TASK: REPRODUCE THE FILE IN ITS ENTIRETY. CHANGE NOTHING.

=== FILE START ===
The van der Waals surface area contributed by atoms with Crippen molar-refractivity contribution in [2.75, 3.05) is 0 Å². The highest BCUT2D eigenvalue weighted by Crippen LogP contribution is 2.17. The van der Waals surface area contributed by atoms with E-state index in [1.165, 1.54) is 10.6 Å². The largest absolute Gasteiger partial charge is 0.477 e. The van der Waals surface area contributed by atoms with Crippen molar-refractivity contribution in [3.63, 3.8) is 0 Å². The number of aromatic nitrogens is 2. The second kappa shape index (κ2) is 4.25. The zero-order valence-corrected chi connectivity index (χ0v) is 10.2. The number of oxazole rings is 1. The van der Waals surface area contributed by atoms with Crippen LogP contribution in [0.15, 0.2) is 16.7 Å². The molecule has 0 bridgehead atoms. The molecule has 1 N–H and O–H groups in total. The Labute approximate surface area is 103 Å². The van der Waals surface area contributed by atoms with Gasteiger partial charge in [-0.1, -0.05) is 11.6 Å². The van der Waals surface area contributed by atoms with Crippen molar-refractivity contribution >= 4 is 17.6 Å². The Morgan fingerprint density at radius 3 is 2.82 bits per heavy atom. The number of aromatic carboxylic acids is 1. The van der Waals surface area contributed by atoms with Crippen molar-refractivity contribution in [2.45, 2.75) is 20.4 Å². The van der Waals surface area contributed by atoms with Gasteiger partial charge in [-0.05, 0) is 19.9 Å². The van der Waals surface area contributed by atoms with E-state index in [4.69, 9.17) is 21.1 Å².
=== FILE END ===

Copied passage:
The van der Waals surface area contributed by atoms with Crippen molar-refractivity contribution in [2.75, 3.05) is 0 Å². The highest BCUT2D eigenvalue weighted by Crippen LogP contribution is 2.17. The van der Waals surface area contributed by atoms with E-state index in [1.165, 1.54) is 10.6 Å². The largest absolute Gasteiger partial charge is 0.477 e. The van der Waals surface area contributed by atoms with Crippen molar-refractivity contribution in [3.63, 3.8) is 0 Å². The number of aromatic nitrogens is 2. The second kappa shape index (κ2) is 4.25. The zero-order valence-corrected chi connectivity index (χ0v) is 10.2. The number of oxazole rings is 1. The van der Waals surface area contributed by atoms with Crippen LogP contribution in [0.15, 0.2) is 16.7 Å². The molecule has 0 bridgehead atoms. The molecule has 1 N–H and O–H groups in total. The Labute approximate surface area is 103 Å². The van der Waals surface area contributed by atoms with Gasteiger partial charge in [-0.1, -0.05) is 11.6 Å². The van der Waals surface area contributed by atoms with Crippen molar-refractivity contribution >= 4 is 17.6 Å². The Morgan fingerprint density at radius 3 is 2.82 bits per heavy atom. The number of aromatic carboxylic acids is 1. The van der Waals surface area contributed by atoms with Crippen molar-refractivity contribution in [2.45, 2.75) is 20.4 Å². The van der Waals surface area contributed by atoms with Gasteiger partial charge in [-0.05, 0) is 19.9 Å². The van der Waals surface area contributed by atoms with E-state index in [4.69, 9.17) is 21.1 Å².